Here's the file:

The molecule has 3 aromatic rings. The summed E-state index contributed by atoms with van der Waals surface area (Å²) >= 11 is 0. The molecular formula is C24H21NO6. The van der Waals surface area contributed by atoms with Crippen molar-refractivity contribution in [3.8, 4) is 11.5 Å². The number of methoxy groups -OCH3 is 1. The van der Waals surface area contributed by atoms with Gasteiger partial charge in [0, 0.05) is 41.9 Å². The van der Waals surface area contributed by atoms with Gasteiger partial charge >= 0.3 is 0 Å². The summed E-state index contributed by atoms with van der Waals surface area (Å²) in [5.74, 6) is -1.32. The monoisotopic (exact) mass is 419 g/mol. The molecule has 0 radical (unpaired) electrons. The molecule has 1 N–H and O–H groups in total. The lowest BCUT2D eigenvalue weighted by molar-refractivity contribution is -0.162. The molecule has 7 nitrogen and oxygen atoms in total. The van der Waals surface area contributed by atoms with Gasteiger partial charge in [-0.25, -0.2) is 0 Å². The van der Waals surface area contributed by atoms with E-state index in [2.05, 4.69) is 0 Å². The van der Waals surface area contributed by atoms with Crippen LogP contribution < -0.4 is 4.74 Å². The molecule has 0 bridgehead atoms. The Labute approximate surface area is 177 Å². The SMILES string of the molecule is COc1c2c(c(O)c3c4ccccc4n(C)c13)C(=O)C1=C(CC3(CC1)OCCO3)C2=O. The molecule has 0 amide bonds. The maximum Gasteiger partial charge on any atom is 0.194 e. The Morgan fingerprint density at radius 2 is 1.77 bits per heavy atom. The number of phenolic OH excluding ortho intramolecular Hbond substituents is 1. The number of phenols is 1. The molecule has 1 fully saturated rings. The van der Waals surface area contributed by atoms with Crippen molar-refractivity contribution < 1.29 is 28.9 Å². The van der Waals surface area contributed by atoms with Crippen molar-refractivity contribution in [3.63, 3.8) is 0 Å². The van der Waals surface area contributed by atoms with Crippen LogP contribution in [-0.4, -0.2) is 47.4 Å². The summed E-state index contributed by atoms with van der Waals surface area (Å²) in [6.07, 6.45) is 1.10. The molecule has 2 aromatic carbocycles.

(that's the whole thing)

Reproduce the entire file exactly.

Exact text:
The molecule has 3 aromatic rings. The summed E-state index contributed by atoms with van der Waals surface area (Å²) >= 11 is 0. The molecular formula is C24H21NO6. The van der Waals surface area contributed by atoms with Crippen molar-refractivity contribution in [3.8, 4) is 11.5 Å². The number of methoxy groups -OCH3 is 1. The van der Waals surface area contributed by atoms with Gasteiger partial charge in [0, 0.05) is 41.9 Å². The van der Waals surface area contributed by atoms with Gasteiger partial charge >= 0.3 is 0 Å². The summed E-state index contributed by atoms with van der Waals surface area (Å²) in [5.74, 6) is -1.32. The monoisotopic (exact) mass is 419 g/mol. The molecule has 0 radical (unpaired) electrons. The molecule has 1 N–H and O–H groups in total. The lowest BCUT2D eigenvalue weighted by molar-refractivity contribution is -0.162. The molecule has 7 nitrogen and oxygen atoms in total. The van der Waals surface area contributed by atoms with Gasteiger partial charge in [-0.25, -0.2) is 0 Å². The van der Waals surface area contributed by atoms with E-state index in [2.05, 4.69) is 0 Å². The van der Waals surface area contributed by atoms with Crippen LogP contribution < -0.4 is 4.74 Å². The molecule has 0 bridgehead atoms. The Labute approximate surface area is 177 Å². The SMILES string of the molecule is COc1c2c(c(O)c3c4ccccc4n(C)c13)C(=O)C1=C(CC3(CC1)OCCO3)C2=O. The molecule has 0 amide bonds. The maximum Gasteiger partial charge on any atom is 0.194 e. The Morgan fingerprint density at radius 2 is 1.77 bits per heavy atom. The number of phenolic OH excluding ortho intramolecular Hbond substituents is 1. The number of phenols is 1. The molecule has 1 fully saturated rings. The van der Waals surface area contributed by atoms with Crippen molar-refractivity contribution < 1.29 is 28.9 Å². The van der Waals surface area contributed by atoms with Crippen molar-refractivity contribution in [3.63, 3.8) is 0 Å². The van der Waals surface area contributed by atoms with Crippen LogP contribution in [-0.4, -0.2) is 47.4 Å². The summed E-state index contributed by atoms with van der Waals surface area (Å²) in [6.07, 6.45) is 1.10. The molecule has 2 aromatic carbocycles.